First, observe a business that’s doing OK (better if it’s big and/or doing really well), then take money from it (business taxes, business rates, surcharges and surtaxes etc.) to support whatever pet project is on your mind. (Roads, education, the feckin’ children, etc)

    Justify this appropriation using ‘fairness’, the ‘vulnerable’ and of course “Won’t someone please think of the feckin’ children?” (That last is a favourite). Point out that these ‘rich’ businesses use public services (roads, education, etc) and so claim that they need to pay more than every other individual. They are _businesses_ after all, and therefore any profit (gasp!) was clearly extorted from the people who freely bought their good and services.

    Turn on the inevitable results of these policies: megastores, traffic to same, tax ‘avoidance’ of same, unhealthiness of providing food people want to buy. Add in lamentations about people eating processed food instead of fresh bought from the friendly neighbourhood grocer and you’ve got enough Grauniad columns for several villas in Tuscany.

    Observe that all is not well in the local town. Appoint a commission to look into it. Over time, make this a permanent planning commission that has the happy effect of providing more jobs for like-minded bien pensants, and still more ‘concerned’ individuals to find businesses that are doing OK (best if it’s big and doing really well), then take money from it to support whatever pet project is on your mind. (Roads, education, the feckin’ children, etc).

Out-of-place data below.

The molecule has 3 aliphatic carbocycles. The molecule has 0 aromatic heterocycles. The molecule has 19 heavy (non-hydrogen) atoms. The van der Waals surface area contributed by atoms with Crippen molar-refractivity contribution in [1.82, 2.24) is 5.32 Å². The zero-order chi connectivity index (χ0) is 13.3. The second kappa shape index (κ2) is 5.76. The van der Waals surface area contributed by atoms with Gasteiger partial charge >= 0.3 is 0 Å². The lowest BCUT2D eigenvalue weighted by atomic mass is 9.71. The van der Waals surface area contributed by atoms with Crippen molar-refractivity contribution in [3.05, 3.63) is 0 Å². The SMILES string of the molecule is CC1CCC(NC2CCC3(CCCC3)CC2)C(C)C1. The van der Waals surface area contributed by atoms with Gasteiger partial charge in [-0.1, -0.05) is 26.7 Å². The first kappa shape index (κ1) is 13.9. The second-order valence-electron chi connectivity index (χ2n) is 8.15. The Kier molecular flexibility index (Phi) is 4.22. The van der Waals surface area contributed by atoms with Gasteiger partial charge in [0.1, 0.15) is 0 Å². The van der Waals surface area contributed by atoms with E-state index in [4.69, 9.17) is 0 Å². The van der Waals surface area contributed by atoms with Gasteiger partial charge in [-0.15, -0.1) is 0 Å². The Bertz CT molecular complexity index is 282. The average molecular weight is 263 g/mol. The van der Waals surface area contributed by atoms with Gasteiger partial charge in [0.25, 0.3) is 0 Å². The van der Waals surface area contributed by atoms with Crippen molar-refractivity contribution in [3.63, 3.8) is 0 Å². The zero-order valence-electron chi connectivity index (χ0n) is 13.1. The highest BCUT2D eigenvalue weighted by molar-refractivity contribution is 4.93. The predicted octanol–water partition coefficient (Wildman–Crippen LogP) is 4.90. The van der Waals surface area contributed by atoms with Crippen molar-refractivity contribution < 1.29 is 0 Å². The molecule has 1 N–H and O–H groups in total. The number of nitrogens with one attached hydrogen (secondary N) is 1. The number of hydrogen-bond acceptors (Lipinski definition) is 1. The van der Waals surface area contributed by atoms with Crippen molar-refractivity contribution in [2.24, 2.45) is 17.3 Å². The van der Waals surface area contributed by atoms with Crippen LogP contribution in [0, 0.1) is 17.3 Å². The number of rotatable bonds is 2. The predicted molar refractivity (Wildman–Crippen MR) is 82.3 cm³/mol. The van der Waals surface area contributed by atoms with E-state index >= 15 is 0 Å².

Arseholes. Don’t expect them to give up their sinecures. What would they _do_ for a living?

  7. Some successful shops trade on the internet as well. Whether they can compete with the likes of John Lewis, amazon, ebay or argos is a different matter…

  8. Martin Davies,

    I don’t follow. There are three entirely different things in your comment.
    1) Amazon – purely internet, relevant
    2) John Lewis, Argos – originally high street, have made successful forays into internet, examples therefore of how it can be done
    3) ebay – carboot sale online – does not really properly compete with either of the above. Ebay provides a market for transactions that simply would not ever have happened without it.

    Only Amazon has anything to answer for in terms of the effect on the high street and only then if you believe the article and that Amazon is a “bad thing”.